The Passover Shankbone

Placed on the Passover seder plate to remind us of the pascal lamb.

The shankbone, or the zeroa (pronounced zih-ROW-ahh), is one of the six principal components of a standard seder plate. It is a roasted animal bone, typically lamb, though some use the bone of a different animal. Vegetarians often substitute a roasted beet.

The zeroa symbolizes the lamb that Jews sacrificed as the special Passover offering when the Temple stood in Jerusalem. That lamb in turn was sacrificed in memory of the lamb whose blood was used to mark the doorposts of the homes of the Israelites in ancient Egypt. For this reason, many choose to use a lamb bone for this purpose. However, since it’s forbidden to eat that sacrifice outside of the Temple, some Jews have the opposite custom, of using the limb of another animal so as not to make it appear that we are imitating the sacrifice. For the same reason, those who use an actual lamb bone are enjoined not to eat it at the seder.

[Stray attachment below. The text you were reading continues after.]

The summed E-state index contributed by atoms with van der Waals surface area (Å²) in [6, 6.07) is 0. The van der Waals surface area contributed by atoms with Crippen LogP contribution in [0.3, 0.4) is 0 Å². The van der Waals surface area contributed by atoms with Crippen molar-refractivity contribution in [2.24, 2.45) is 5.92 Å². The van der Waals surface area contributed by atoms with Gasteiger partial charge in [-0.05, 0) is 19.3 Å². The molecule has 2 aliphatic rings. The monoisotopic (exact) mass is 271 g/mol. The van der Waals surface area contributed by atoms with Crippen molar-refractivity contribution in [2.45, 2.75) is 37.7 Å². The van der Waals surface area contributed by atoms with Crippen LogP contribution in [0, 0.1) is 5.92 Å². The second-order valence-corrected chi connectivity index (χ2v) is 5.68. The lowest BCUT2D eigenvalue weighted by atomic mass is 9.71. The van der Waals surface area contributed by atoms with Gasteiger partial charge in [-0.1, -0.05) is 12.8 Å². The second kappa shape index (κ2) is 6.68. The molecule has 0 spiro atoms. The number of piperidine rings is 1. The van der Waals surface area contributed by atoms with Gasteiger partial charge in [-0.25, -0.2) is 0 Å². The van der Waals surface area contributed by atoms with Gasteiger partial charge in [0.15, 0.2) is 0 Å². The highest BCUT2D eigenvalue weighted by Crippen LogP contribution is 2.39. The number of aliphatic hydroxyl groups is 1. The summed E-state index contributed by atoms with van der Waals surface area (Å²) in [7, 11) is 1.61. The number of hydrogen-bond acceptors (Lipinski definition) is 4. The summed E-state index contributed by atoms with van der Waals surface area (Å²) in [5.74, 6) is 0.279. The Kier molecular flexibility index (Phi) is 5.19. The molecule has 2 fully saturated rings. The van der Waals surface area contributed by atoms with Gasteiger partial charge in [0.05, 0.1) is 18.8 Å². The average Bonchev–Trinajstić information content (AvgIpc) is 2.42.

The practice of having a zeroa on the seder plate derives from the Talmud, which states that two cooked items should be present at the seder. According to the Talmud, other possibilities for the two cooked foods included rice, beets and fish. However, by medieval times, the custom had apparently settled on an egg and a roasted shankbone.  

Alone among the seder plate items, the zeroa does not play an active role in the seder, serving only as a visual reminder of the sacrifice. There is a moment in the seder where the leader is instructed to point to the shankbone while recounting the practice of offering the Passover sacrifice. However, notably the leader does not touch the zeroa during the seder as is done with the matzah and the bitter herbs. 

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